We’ve come a long way in the last few years when it comes to talking openly about mental health issues like depression, anxiety and even the impact that everyday stress can have on our lives. Many people, both the young and young at heart, suffer from some form of depression or anxiety and let’s be honest – in winter – any symptoms are often exacerbated by the simple fact that the weather is so darn gloomy! Even someone whom we might normally describe as having a “sunny” disposition might find it hard to be happy this time of year.

 

While December 21st is the shortest day of the year and we start to gain more daylight each day after that as we journey towards spring, it’s not like we gain hours a day overnight! It’s a very slow process, adding just a minute or two of daylight per day. (January sees a gain of between 90 seconds and two minutes and February, about two and a half minutes are added each day.) It’s not surprising therefore that many of us might be affected by the lack of sunlight and in fact, there is a term for this: SAD, or Seasonal Affective Disorder. First recognized in the mid 1980s, it can happen at any time of the year but is more typical in winter. Symptoms are very similar to those of depression and/or anxiety and might include: weakened immunity, irritability, lack of energy, ability to concentrate, sleep disorders and abuse of alcohol, drugs or even overeating.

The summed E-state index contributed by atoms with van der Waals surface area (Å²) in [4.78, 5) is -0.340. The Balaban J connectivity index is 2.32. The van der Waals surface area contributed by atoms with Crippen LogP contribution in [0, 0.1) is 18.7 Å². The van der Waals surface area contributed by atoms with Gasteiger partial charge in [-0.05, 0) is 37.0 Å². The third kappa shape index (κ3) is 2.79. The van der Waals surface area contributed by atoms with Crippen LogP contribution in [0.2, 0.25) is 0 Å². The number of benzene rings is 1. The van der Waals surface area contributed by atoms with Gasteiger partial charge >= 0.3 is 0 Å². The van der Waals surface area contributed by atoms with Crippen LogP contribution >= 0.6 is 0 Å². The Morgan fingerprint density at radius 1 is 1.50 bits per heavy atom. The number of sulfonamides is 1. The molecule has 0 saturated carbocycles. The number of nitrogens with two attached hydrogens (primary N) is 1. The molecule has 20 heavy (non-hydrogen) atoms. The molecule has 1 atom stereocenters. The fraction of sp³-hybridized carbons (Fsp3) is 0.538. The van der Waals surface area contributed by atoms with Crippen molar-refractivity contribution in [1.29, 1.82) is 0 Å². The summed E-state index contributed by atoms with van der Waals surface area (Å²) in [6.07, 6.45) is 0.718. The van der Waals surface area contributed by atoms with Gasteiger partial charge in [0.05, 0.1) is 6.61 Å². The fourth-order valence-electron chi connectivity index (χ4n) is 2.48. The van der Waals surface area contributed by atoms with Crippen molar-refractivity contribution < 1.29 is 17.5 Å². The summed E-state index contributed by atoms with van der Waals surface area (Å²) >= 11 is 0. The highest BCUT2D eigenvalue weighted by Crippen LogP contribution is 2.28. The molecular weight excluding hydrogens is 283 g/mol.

Much of the research around SAD has focused on the lack of light as being a factor. That’s because “when light hits the retina at the back of the eye, messages are sent to the hypothalamus – the part of the brain responsible for sleep, appetite, sex drive, temperature, mood and activity (and) if there’s not enough light, these functions are likely to slow down and gradually stop.” It is thought that this can have an impact on serotonin levels in our bodies and serotonin is sometimes referred to as “the happy chemical” because it helps contribute to our overall sense of health and wellbeing. Low serotonin can contribute to depression, anxiety, panic attacks and more – meaning overall that for many of us living in northern climates, we are at a greater risk of susceptibility. Some days, it might feel like, despite your best efforts, winter really is causing you to feel anxious and depressed and – you would be right.

 

What can you do to beat the winter blahs?

Well – obviously that’s going to look different for every individual. Some of you (if health and fitness allow) might choose to embrace the season, get out and make the most of it by skiing, snowshoeing and hiking or skating. Others, with a different set of priorities, might choose to get away from it all and head south to warmer, and sunnier, weather. Your third option? Sign up with Amintro today and make a new friend! We all know the benefits of friends and having someone to talk to, when the weather has us feeling down, is a proven mood changer! Amintro is free, it’s easy to enroll and it just might help you beat those winter blues.